Zimbabwe plans to stop fixing the prices of commodities and will set up a trading exchange before the end of the year where market prices will prevail, Finance Minister Mthuli Ncube said.
“We as government determine prices of wheat, maize and cotton,” said Ncube in an interview Tuesday with the state-owned Zimpapers Television Network. “We want the market to be able to do this, so we are going to launch a proper commodity exchange that makes sure that prices are market determined, and they are fair.”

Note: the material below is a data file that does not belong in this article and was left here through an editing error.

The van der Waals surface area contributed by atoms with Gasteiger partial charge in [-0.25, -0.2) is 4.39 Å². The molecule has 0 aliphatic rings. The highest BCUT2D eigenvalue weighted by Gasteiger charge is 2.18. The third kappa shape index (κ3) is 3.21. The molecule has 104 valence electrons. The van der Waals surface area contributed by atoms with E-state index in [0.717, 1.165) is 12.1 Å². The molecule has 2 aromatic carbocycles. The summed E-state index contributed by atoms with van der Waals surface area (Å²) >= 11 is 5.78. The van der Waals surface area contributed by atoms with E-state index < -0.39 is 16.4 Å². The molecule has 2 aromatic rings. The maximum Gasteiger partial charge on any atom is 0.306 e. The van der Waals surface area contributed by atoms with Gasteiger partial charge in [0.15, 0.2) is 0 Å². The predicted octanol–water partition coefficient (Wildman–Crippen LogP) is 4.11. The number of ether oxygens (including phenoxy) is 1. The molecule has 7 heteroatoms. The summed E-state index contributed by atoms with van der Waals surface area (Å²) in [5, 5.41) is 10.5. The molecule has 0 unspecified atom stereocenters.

The Grain Marketing Board currently fixes prices for commodities including corn and cotton, paying farmers Z$21,000 ($257) a ton plus a 30% bonus for early corn deliveries, for instance. In place of the arrangement, a commodities exchange will be launched this year and will be in full operation in 2021, Ncube said.
Agriculture was identified as a key driver in the country’s five-year economic plan that is expected to deliver expansion of more than 5% through 2025.